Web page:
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GIS professionalism, ethics, and education

2012 Redlands Panel on Business and Society: Thinking Ethically about the Use of GIS
by

David DiBiase

on 8 November 2016

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Transcript of GIS professionalism, ethics, and education

can there be
a cartographic ethics?
the land ethic
UCGIS virtual seminar
fall 2005
cosmos club, washington dc, 2008
cartographic perspectives,
1990-92
“A profession is a number of individuals in the same occupation voluntarily organized to earn a living by openly serving a certain moral ideal in a morally-permissible way beyond what law, markets, and morality would otherwise require.”
“Just as nobody likes a wiseguy, nobody likes a definition.”
I. Obligations to Society
1. Do the Best Work Possible
Strive to do what is right, not just what is legal.
2. Contribute to the Community
Make data and findings widely available.
IV. Obligations to Individuals in Society
1. Respect Privacy
Protect individual privacy, especially about sensitive information.
2. Respect Individuals
... allow individuals to withhold consent from being added to a database ... and remove themselves from a database.
1. ... Some applications of GIS products and services may harm individuals ... while advancing government policies that some citizens regard as morally questionable. GIS professionals' participation in such applications is a matter of individual conscience.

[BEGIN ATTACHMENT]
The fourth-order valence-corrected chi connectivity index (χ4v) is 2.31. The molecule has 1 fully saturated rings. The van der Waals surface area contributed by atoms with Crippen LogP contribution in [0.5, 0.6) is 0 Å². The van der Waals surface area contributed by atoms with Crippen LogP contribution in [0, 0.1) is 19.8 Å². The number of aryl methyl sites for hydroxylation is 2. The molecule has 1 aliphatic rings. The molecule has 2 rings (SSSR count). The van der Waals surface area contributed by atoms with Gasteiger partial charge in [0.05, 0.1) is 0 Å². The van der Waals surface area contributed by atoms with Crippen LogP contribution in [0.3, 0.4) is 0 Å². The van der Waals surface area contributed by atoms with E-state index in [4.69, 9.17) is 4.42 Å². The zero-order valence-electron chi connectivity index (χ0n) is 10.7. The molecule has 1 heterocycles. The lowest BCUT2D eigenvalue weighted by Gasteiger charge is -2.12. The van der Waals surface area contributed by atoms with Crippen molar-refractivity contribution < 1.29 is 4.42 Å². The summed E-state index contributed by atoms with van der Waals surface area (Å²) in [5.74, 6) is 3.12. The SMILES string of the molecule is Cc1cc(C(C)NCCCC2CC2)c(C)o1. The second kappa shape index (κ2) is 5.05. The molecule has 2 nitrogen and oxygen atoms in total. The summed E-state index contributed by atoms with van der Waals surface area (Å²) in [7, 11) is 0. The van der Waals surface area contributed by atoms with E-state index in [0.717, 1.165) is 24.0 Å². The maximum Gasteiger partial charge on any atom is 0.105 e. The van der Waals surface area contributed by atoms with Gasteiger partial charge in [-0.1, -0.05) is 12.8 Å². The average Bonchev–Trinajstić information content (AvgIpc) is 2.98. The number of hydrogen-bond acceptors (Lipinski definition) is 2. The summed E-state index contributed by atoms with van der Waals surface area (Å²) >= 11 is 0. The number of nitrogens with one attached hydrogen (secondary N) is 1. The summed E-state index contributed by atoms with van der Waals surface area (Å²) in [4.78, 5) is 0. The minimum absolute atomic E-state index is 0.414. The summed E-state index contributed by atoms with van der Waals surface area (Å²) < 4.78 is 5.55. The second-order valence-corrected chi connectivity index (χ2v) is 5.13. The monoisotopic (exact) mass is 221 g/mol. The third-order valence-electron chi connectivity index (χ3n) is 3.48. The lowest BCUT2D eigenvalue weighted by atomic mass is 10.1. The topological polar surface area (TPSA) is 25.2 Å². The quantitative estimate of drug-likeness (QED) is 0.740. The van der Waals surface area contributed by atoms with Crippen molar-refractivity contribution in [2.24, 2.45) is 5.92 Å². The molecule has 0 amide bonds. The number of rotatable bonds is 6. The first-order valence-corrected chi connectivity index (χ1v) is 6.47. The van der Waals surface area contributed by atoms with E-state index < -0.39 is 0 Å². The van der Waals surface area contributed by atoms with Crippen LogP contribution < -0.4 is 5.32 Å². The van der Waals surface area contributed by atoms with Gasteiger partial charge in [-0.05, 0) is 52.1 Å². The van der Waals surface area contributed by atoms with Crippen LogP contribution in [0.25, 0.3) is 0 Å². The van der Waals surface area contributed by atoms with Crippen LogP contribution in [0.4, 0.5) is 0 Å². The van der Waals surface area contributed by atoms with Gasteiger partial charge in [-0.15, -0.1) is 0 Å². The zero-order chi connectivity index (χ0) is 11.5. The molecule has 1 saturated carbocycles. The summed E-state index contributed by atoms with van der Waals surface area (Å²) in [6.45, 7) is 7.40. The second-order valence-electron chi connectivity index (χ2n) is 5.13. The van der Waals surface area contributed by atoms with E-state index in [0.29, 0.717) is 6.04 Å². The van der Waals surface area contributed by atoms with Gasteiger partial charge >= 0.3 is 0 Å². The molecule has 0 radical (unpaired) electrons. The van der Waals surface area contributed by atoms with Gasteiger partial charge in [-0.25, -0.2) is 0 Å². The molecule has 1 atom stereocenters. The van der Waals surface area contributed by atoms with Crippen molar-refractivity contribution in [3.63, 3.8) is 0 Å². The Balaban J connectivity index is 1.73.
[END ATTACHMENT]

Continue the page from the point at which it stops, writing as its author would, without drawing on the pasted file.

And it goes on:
CODE EXAMPLE
RULES EXAMPLE
opinionating:
decide,
then justify
reasoning:
identify and test alternatives,
then decide
1. State the problem.
2. Check the facts.
3. Identify relevant factors.
4. List options.
5. Test options.
Harm test
Publicity test
Defensibility test
Reversibility test
Colleague test
Professional test
Organization test
6. Make a choice based on steps 1-5.
7. Review steps 1-6.
Davis' seven-step guide to ethical decision-making
"My approach certainly has changed ... I essentially drew a gut instinct conclusion without much deliberation."
“A profession is a number of individuals in the same occupation voluntarily organized to earn a living by openly serving a certain moral ideal in a morally-permissible way beyond what law, markets, and morality would otherwise require.”
the GIS profession's
moral ideal

The GIS profession's moral ideal is to apply geography to design sustainable futures for people and places everywhere.
GIS
professionalism

ethics
& education
david dibiase
CODE EXAMPLE
GIS professionalism,
ethics, & education

david dibiase
will craig
jack dangermond
Full transcript